Like mosquitoes on horse dung, the media — local, national, and international — devoured the sensation of the unrest. Baltimore made news in Jamaica, Canada, Poland, China, Russia, Brazil, the UK, Australia, etc. We were world-famous, we were trending. One year later, what has changed? Did the government address the deeper causes underlying the unrest? That is: mass unemployment, underfunded schools, shuttered recreation centers, poor and inaccessible health care, “affordable housing” filled with rats, mold, and lead managed by slum landlords and speculators — unmonitored and un-reprimanded by government — food deserts, deteriorated infrastructure. Have any substantial changes been made to a criminal justice system that brings injury and death, repeatedly and disproportionately, to black bodies, like Mr. Gray? How have different communities in Baltimore contributed to the process of enacting necessary change at the local level since the killing of Mr. Gray?

Over the past 2 weeks, I spoke with thirty-six different people from various spaces and sectors in Baltimore, and asked: what sticks out to you since the uprising last year? Responses came from organizers on the ground, activists with and without non-profit organizations, academics, students, and residents in working-class black communities like Mr. Gray’s Sandtown-Winchester on the west side, and Middle East Baltimore and McElderry Park on the east side. 78 percent of responders were people of color, 58 percent male.

National Guard posted at Mondawmin Mall

National Guard posted at Mondawmin Mall

Neighborhoods

The overwhelming response from people in neglected neighborhoods (and from those who live elsewhere when asked about these neighborhoods), was that there has been little or no change. Some felt things were worse in these neighborhoods in regard to policing and drug trafficking and -use, unemployment, available stores, and safety:

Nothing changed, worse than before. The violence, the separation, people have become more selfish.

Worse, shooting still going on, problem in house, in the neighborhood, if you know what I mean…things happening right next door and nobody talking.

A shop owner in Sandtown-Winchester responded: “no change, drugs still here…some more foot patrol, since the CVS reopened.” We wondered together why the foot patrol started only after the CVS was reopened: “Who is being protected, corporations or residents”?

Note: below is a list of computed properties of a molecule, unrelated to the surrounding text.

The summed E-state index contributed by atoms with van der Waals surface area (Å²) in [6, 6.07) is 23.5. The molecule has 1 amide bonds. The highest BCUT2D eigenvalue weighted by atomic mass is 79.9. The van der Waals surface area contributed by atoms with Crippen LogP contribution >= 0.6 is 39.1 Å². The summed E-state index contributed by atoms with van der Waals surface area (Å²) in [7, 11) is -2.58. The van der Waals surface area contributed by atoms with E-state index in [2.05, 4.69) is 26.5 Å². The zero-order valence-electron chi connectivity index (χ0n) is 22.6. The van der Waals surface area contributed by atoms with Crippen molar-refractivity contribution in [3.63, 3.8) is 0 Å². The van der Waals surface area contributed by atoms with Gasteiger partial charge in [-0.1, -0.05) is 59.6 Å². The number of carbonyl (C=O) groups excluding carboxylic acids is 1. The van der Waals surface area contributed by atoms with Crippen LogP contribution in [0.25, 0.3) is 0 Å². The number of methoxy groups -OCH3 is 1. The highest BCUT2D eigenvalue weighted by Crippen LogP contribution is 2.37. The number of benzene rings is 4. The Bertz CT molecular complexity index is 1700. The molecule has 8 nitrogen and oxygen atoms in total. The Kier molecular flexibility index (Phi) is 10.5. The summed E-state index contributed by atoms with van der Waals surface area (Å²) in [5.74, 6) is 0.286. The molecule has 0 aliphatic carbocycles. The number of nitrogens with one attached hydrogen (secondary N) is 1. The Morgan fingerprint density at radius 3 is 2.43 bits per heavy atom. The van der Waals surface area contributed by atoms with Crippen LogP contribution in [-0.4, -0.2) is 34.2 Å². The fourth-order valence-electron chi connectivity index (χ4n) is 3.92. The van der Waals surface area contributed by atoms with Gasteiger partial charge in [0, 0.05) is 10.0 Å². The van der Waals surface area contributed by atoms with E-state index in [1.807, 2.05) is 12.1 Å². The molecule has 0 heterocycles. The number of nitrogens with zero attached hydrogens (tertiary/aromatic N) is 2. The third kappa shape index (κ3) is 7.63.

read more here

Rebuilding Baltimore: How will we acknowledge and repair our history?

Today I was part of a panel discussion on the role of reparations in rebuilding communities (Marc Steiner Show, WEAA 88.9 FM); specifically Baltimore’s historic and currently dis-invested communities of color. There was a lot of wisdom on the panel, various suggestions. We acknowledged the historic structural racism that led to building chronic disinvested communities in many parts of Baltimore today. These are communities chronically disinvested in education, workforce development, social skills, transportation, health access, housing, recreation, and other core building blocks of healthy and thriving communities. Our conversation identified common threads which were consensual and built on each other. In summary we agreed that the 700 million Governor Hogan announced for demolition of vacant houses in historically abandoned communities should be:

1. secured and committed to this effort
2. used in accordance with a plan by impacted communities
3. used to rebuild Baltimore for existing residents and not only for the 10,000 being enticed to move here
4. used to create co-operatives and entrepeneural opportunities for impacted communities
5. distributed into organizations and projects working in cooperative and solidarity economics and worker-owned, and not the same neo-liberal non-profits who fill their pockets with dollars intended for impacted communities